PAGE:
Atlantics Review

Mati Diop’s Atlantics is notable for a number of reasons. First, it’s the first film from a black woman to ever play in competition in the Cannes film festival, a notable achievement in and of itself. Second, it’s tied to a number of other films at this festival that twist genres, incorporating elements from horror and thriller film into what’s ostensibly a story of lost love, where the ghosts of the past continue to haunt those left behind.

Evocatively shot in Dakar, Senegal, the film begins on a construction site where a number of young men, toiling away on a large commercial tower, storm the office of their foreman demanding wages that have gone unpaid for months. Souleiman (Ibrahima Traore) leaves the confrontation to hook up with his young girlfriend Ada (Mama Sane), whose wide eyes and open expression much of the film rests upon. While Ada is already set to marry a local rich man days away, the two connect by the smashing waves of the ocean that gives the film its name, the turbulent waters repeatedly evoked as overt metaphor for the challenges facing the individuals and their country.

The next day Ada learns that this was actually a kiss goodbye, as Souleiman and his worker companions have given up on their land, taking one of the rickety boats to try and head for Spain like so many other economic migrants. When the boat goes missing, Ada must confront a live without her love, marrying for convenience while still pining for a life she wishes to control.

Injected into this melancholic storyline are dashes of the supernatural, where the spirits of those lost seek retribution for what has transpired. It’s this dash of the metaphysical that gives the much of its bite, combined with the sympathetic way that Diop and cinematographer Claire Mathon have framed the faces. This mix of ghost film and coming-of-age love story injects a gothic/romantic flare into the sunbaked lands of Senegal, trading stone walls and somber, castle-like venues for shabby beach bars, dusty roads and the crashing of waves.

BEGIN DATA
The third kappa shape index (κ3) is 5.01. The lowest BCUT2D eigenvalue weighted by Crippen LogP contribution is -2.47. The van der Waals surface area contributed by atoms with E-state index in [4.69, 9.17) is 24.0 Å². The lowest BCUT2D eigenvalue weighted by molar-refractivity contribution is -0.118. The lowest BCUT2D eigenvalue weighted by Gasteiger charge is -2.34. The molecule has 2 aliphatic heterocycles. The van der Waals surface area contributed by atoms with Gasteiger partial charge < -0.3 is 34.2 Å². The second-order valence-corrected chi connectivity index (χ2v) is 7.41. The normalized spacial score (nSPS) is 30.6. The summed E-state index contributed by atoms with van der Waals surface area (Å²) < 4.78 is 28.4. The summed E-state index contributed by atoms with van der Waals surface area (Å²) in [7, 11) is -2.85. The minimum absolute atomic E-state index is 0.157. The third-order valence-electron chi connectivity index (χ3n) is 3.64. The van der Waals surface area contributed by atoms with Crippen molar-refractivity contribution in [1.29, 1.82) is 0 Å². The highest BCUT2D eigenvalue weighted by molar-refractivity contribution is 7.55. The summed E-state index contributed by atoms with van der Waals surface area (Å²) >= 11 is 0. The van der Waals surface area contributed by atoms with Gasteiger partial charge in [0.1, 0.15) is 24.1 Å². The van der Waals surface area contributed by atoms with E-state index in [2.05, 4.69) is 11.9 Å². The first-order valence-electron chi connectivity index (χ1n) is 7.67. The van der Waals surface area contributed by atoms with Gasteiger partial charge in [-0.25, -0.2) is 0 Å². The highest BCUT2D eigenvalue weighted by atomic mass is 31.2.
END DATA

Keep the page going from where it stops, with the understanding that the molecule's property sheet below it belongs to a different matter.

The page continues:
Diop’s film is more ambitious than it is effective, and the repetition, especially of some of the motifs, makes it very much feel like a short film stretched too thin. There’s an hour of film here that’s drawn out to feature length, making things that should come across as poetic feel more pedantic. Still, when the film works it shines, thanks to committed performances elicited by the director.

Atlantics is flawed, certainly, but it’s equally establishes a bold and new voice in international cinema, one with a keen eye for talent and skills at navigating the challenges of tonal and aesthetic shifts. There’s plenty to admire about the film, and at the very least it’s indicative of a talent to watch, laying the foundation for what’s hopefully a career with even more triumphant results.   

/Film Rating: 6.5 out of 10

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About the Author

Jason Gorber is a film journalist and member of the Toronto Film Critics Association. He is the Managing Editor of ThatShelf.com, Features Editor at DTK Magazine and a critic for HighDefDigest.